CERN LHC beams return after 3 years

The CERN complex – chain of accelerators and all experiments – went through major upgrades in the last three years. And finally, on October 19, 2021, counter-rotating protons were injected into the LHC

After two weeks of beam tests including low-energy collisions in the experiments, the accelerator complex will go into the maintenance mode until March 2022. Due to spiking electricity prices in winter months in Europe the CERN complex typically goes into hibernation during December, January, February. Run 3 (physics data taking) will start in May 2022 and continue for 3 years.

There is an excellent presentation by Andreas B. Meyer explaining the physics potential of Run 3 with many diagrams and graphs:

Physics with LHC Run-3 and HL-LHC

A quick summary of Run 3 characteristics from CERN Courier:

“When the LHC comes back online for physics in May 2022, it will not only be more luminous (with up to 1.8 × 1011 protons per bunch compared to 1.3–1.4 × 1011 during Run 2), but it will also operate at higher energies. This year, the majority of the LHC’s 1232 dipole magnets were trained to carry 6.8 TeV proton beams, compared to 6.5 TeV before, which involves operating with a current of 11.5 kA (with a margin of 0.1 kA). Following the beam tests this autumn, magnet training for the final two of the machine’s eight sectors will take place during a scheduled maintenance period from 1 November to 21 February. After that, the LHC tunnel and experiment areas will be closed for a two-week-long “cold checkout”, with beam commissioning commencing on 7 March and first stable beams expected during the first week of May.”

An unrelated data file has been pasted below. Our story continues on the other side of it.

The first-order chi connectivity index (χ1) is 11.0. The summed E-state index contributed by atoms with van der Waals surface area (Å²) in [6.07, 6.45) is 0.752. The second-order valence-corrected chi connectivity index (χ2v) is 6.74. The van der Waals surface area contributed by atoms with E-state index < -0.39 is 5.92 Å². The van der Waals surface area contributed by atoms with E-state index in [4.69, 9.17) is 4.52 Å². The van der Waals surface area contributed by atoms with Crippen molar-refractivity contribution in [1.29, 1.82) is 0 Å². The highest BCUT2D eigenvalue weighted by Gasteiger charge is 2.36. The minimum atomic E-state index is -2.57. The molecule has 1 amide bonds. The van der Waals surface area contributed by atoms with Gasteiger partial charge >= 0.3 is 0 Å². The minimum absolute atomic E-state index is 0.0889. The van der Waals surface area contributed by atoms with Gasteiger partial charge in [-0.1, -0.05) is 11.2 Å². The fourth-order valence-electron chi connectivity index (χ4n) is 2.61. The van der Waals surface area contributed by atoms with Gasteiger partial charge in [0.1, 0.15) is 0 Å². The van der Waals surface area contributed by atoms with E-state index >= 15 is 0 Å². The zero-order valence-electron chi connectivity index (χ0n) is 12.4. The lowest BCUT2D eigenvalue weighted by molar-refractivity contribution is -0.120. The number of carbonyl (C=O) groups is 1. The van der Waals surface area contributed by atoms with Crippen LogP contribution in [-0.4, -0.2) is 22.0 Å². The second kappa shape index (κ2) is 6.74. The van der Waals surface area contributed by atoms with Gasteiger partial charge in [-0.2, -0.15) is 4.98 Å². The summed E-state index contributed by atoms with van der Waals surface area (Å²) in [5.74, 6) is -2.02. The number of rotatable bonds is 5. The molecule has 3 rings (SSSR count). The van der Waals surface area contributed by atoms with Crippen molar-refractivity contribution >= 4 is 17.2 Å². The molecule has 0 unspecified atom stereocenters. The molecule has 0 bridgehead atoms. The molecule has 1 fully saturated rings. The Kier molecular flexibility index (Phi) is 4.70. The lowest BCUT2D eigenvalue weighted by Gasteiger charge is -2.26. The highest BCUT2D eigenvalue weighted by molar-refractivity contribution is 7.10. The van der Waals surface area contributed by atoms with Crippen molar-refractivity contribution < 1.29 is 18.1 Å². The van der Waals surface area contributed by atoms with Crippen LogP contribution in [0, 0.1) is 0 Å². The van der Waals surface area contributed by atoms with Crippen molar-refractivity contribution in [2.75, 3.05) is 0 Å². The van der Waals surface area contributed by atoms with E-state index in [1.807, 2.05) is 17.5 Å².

“Meanwhile, the LHC experiments are continuing to ready their detectors for the bumper Run-3 data harvest ahead: at least 160 fb–1 (as for Run 2) to ATLAS and CMS; 25 fb–1 to LHCb (compared to 6 fb–1 in Run 2); and 7.5 nb–1 of Pb–Pb collisions to ALICE (compared to 1.3 nb–1 in Run 2). ”

You can learn more about the operational characteristics of Run 3 from this paper.

The link showing the operational status of the LHC collider still works.

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